A total of 175 patients (69 % female) were referred to a single endoscopist for prior incomplete colonoscopy during the study period ( [Table 1]). The majority (84 %) of these referrals came from gastroenterologists practicing in a tertiary care setting, with the remaining coming from gastroenterologists in a community practice setting (15 %) and surgeons in a tertiary care setting (1 %). Median age at time of referral for the entire cohort was 64 years (interquartile range [IQR] 57 – 69). Of the 175 patients, 90 (51 %) were referred for incomplete colonoscopy due to tortuous colon, 57 (33 %) for looping due to colon redundancy, and 28 (16 %) for both (see [Supplemental Table e2]). During the incomplete colonoscopy, the scope did not reach beyond the descending colon in nearly half of patients (45 %). Nearly one-fifth (18 %) of patients had multiple prior incomplete colonoscopies. The majority of patients (61 %) were referred and underwent repeat colonoscopy within 1 year of incomplete colonoscopy.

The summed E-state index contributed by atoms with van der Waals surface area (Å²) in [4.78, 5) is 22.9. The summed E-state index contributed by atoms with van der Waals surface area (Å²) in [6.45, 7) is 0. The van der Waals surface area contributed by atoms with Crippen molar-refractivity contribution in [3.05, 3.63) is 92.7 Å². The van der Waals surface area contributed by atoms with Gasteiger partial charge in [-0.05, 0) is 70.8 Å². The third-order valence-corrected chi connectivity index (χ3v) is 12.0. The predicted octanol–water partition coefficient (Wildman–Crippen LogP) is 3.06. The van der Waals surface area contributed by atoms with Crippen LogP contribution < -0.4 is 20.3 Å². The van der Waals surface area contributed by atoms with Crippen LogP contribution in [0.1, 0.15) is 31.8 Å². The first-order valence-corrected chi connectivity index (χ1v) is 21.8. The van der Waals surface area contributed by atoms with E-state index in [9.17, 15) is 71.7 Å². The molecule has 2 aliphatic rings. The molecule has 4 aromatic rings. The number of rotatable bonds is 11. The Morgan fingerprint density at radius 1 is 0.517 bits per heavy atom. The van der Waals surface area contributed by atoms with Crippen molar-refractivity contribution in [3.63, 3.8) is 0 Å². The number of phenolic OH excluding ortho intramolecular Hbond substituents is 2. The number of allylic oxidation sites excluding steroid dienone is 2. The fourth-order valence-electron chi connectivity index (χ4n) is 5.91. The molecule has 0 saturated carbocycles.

Table 1

Characteristics of incomplete colonoscopy.

Time between incomplete and repeat colonoscopy, median (IQR), days

111 (45 – 1641)

Extent reached, n (%)

  • Sigmoid

 58 (33.1)

  • Descending

 21 (12.0)

  • Transverse

 60 (34.3)

  • Ascending

 36 (20.6)

Reason for failure, n (%)

  • Angulation

 90 (51.4)

  • Redundant colon

 57 (32.6)

  • Both

 28 (16.0)

Multiple endoscopes used, n (%)

 36 (20.6)

Prior consecutive incomplete colonoscopies, n (%)

  • 1

143 (81.7)

  • 2

 27 (15.4)

  • 3

  4 (2.3)

  • 5

  1 (0.6)

Reason for colonoscopy, n (%)

  • Screening

 96 (54.9)

  • Surveillance

 35 (20.0)

  • Diarrhea

  3 (1.7)

  • Abdominal pain

  5 (2.9)

  • Family history

 12 (6.9)

  • Other

 24 (13.7)

IQR, interquartile range.

Supplemental Table e2

Comparison of patient and procedure characteristics between initial cohort used to develop incomplete colonoscopy algorithm and validation cohort.

Initial cohort (n = 50)